Sean Kimmons | Army News Service

WASHINGTON — The Army has rolled out new allowances for soldiers and families facing official travel delays or in quarantine amid the COVID-19 virus outbreak.

A hardship duty pay for restriction of movement, or HDP-ROM, now provides soldiers who are not currently in a travel status $100 per day — not to exceed $1,500 — to defray the cost of additional lodging if a commander restricts them to a self-monitoring period.

HDP-ROM may also be available to other soldiers who have been ordered to stay isolated, such as those returning from a deployment or temporary duty.

The hardship duty pay is a taxable, lump sum payment for each day in self monitoring or isolation.

New isolation allowances are being given to soldiers and families ordered to stay isolated after completing a permanent change-of-station move.

The allowance is based on local per diem rates and starts after the soldier reports to a new duty station and before eligible for temporary lodging allowance or temporary lodging expense. The soldier must also incur a cost and not already be provided lodging or meals to earn the allowance.

Once their new command tells them they can start to in process, soldiers will then be eligible for their regular PCS allowances. Soldiers and families ordered to self isolate or quarantine while proceeding to their next duty station will be placed on temporary duty and authorized per diem if lodging or meals are not provided.

In addition, soldiers currently on TDY status may be eligible to extend their orders to cover costs incurred during their self monitoring period.

The Army currently has a 14-day mandatory quarantine for soldiers and a recommended self-quarantine for DoD civilians and family members returning from countries with a travel health notice of Alert Level 2 and above.

Additional details on the allowances can be found in an All Army Activity, or ALARACT, message that was published March 17.

“We will ensure that every soldier gets properly compensated for their PCS or TDY being delayed at no fault of their own,” said Angie Rodriguez-Torres, military compensation and entitlements analyst at the Army’s G-1 office.

The Defense Department began to temporarily halt all domestic travel March 16, including PCS and TDY travel, for service members, DoD civilians and their families assigned to DoD installations in the U.S. or its territories.

Leave in the local area is still authorized.

The domestic travel ban lasts until May 11 and follows other restrictions last week that stopped movement for 60 days to overseas locations with a Level 3 travel health notice, such as South Korea and much of Europe, where there have been widespread transmissions of the virus.

Exceptions may only be granted for compelling cases deemed mission essential, necessary for humanitarian reasons or warranted due to extreme hardship.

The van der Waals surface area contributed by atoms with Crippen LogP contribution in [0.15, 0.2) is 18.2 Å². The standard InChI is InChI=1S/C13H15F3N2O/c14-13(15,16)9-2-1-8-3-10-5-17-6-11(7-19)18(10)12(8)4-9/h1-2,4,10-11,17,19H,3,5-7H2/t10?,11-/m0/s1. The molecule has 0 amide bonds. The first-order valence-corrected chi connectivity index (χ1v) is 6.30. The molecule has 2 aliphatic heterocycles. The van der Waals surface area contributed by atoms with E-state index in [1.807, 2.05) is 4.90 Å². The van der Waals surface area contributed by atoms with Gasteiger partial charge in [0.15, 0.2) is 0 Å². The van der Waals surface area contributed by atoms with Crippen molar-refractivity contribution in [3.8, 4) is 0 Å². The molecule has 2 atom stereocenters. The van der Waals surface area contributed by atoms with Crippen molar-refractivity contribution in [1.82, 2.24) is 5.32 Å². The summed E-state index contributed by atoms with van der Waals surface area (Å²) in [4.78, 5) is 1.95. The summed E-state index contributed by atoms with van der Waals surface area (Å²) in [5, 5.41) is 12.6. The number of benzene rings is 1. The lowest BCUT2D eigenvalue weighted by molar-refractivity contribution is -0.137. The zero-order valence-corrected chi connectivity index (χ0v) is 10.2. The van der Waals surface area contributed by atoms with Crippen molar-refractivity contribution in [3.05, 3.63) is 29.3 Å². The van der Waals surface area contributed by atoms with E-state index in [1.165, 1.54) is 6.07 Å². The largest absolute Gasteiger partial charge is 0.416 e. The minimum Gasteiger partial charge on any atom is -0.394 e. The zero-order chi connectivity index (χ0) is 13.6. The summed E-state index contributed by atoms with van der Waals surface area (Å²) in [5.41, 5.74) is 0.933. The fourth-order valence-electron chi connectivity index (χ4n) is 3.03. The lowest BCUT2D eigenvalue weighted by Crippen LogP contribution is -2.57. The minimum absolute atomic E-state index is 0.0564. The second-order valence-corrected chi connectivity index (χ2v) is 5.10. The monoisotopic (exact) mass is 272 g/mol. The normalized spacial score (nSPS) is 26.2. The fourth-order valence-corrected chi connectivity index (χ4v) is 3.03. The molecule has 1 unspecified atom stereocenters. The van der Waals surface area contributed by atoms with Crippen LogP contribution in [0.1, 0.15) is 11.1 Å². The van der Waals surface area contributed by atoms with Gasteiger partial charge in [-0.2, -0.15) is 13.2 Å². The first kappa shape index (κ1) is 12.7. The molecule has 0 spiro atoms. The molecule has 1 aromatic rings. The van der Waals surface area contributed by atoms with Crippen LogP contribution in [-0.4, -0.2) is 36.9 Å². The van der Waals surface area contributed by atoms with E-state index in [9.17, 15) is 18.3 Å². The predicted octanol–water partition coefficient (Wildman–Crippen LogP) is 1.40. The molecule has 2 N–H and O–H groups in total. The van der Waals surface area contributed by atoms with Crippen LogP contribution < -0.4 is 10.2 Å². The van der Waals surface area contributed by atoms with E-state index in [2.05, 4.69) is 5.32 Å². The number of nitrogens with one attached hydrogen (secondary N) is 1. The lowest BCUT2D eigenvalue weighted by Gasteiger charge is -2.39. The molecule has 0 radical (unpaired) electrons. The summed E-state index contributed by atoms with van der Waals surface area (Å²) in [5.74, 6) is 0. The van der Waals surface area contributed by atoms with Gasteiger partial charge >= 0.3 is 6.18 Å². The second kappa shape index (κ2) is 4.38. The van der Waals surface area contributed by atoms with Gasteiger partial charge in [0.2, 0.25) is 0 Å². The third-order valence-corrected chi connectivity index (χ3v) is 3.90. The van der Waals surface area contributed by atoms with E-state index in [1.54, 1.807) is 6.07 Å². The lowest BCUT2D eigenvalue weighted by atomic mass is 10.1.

Around 30,000 soldiers were originally scheduled to PCS over the next 90 days, G-1 officials said.

“If you stop the clock at any time, we’re going to have soldiers in the pipeline with respect to transitioning,” said Larry Lock, chief of compensation and entitlements at the G-1 office. “It will happen any given day of the year.”

While the federal government continues to work on a stimulus package to help U.S. citizens and boost a struggling economy, Lock credited the DoD for its quick action in creating the allowances.

“We’re way ahead of that,” he said March 18. “We’ve already put stuff in place to ensure that our service members and their dependents are not inadvertently harmed (financially) while we work through these issues.”

The Army Human Resources Command has set up an emergency hotline to assist soldiers and families with PCS or TDY questions at (800) 582-5552.

Soldiers can also contact the telephone number on their orders, or reach back to their old unit or arriving unit for additional guidance.

Shipment of household goods, including personal vehicles, for those scheduled to move will also be delayed until further notice.

The closure of on-post services, including daycare, schools and AAFES facilities, will be made by installation commanders based on their local environments, Army officials said.

Soldiers stationed in Italy or South Korea who plan to attend a military school in the U.S. for less than six months will need to postpone their schooling for now. If the training is longer than six months, they will be required to arrive 14 days early for screening and quarantine.

The same applies to foreign military students. But if a foreign student is from a country with a Level 2 health notice or higher, they will not be able to participate in U.S. exercises, exchanges or visits.

American soldiers currently at a military school in the U.S. may return to a Level 2 country or above if approved by the first general officer or senior executive in their chain of command, officials said.

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